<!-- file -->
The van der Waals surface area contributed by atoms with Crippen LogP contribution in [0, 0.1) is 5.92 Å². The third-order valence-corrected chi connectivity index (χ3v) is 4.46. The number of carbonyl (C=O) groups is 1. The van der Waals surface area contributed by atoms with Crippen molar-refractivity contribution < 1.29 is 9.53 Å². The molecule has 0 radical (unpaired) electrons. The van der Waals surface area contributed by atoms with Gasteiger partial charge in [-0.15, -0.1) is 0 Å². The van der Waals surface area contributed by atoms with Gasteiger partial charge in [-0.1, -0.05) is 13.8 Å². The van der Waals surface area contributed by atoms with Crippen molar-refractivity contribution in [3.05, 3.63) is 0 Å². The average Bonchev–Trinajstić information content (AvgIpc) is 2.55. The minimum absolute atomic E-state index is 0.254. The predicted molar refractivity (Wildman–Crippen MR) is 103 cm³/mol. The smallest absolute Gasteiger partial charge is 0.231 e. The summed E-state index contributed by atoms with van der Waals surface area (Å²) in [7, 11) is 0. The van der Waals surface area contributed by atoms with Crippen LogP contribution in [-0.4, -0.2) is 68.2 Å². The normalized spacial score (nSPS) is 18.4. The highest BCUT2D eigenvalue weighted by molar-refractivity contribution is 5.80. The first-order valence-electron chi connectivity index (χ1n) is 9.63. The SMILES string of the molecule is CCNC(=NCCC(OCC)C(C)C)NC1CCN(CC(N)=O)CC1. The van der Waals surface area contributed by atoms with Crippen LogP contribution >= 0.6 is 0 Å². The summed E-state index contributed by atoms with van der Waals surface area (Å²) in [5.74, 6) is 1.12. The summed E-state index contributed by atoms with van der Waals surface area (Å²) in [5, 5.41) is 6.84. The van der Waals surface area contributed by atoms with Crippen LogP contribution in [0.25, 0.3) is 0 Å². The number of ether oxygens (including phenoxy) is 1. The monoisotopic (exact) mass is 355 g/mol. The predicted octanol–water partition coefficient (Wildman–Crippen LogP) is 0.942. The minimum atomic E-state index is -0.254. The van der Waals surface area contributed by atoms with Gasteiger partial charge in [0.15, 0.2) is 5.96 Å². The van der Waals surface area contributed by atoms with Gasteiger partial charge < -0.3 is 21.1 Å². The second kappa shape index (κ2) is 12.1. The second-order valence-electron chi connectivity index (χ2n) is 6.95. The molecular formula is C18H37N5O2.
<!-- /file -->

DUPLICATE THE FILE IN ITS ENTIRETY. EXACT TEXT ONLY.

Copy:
The van der Waals surface area contributed by atoms with Crippen LogP contribution in [0, 0.1) is 5.92 Å². The third-order valence-corrected chi connectivity index (χ3v) is 4.46. The number of carbonyl (C=O) groups is 1. The van der Waals surface area contributed by atoms with Crippen molar-refractivity contribution < 1.29 is 9.53 Å². The molecule has 0 radical (unpaired) electrons. The van der Waals surface area contributed by atoms with Gasteiger partial charge in [-0.15, -0.1) is 0 Å². The van der Waals surface area contributed by atoms with Gasteiger partial charge in [-0.1, -0.05) is 13.8 Å². The van der Waals surface area contributed by atoms with Crippen molar-refractivity contribution in [3.05, 3.63) is 0 Å². The average Bonchev–Trinajstić information content (AvgIpc) is 2.55. The minimum absolute atomic E-state index is 0.254. The predicted molar refractivity (Wildman–Crippen MR) is 103 cm³/mol. The smallest absolute Gasteiger partial charge is 0.231 e. The summed E-state index contributed by atoms with van der Waals surface area (Å²) in [7, 11) is 0. The van der Waals surface area contributed by atoms with Crippen LogP contribution in [-0.4, -0.2) is 68.2 Å². The normalized spacial score (nSPS) is 18.4. The highest BCUT2D eigenvalue weighted by molar-refractivity contribution is 5.80. The first-order valence-electron chi connectivity index (χ1n) is 9.63. The SMILES string of the molecule is CCNC(=NCCC(OCC)C(C)C)NC1CCN(CC(N)=O)CC1. The van der Waals surface area contributed by atoms with Crippen LogP contribution >= 0.6 is 0 Å². The summed E-state index contributed by atoms with van der Waals surface area (Å²) in [5.74, 6) is 1.12. The summed E-state index contributed by atoms with van der Waals surface area (Å²) in [5, 5.41) is 6.84. The van der Waals surface area contributed by atoms with Crippen LogP contribution in [0.25, 0.3) is 0 Å². The number of ether oxygens (including phenoxy) is 1. The monoisotopic (exact) mass is 355 g/mol. The predicted octanol–water partition coefficient (Wildman–Crippen LogP) is 0.942. The minimum atomic E-state index is -0.254. The van der Waals surface area contributed by atoms with Gasteiger partial charge in [0.15, 0.2) is 5.96 Å². The van der Waals surface area contributed by atoms with Gasteiger partial charge < -0.3 is 21.1 Å². The second kappa shape index (κ2) is 12.1. The second-order valence-electron chi connectivity index (χ2n) is 6.95. The molecular formula is C18H37N5O2.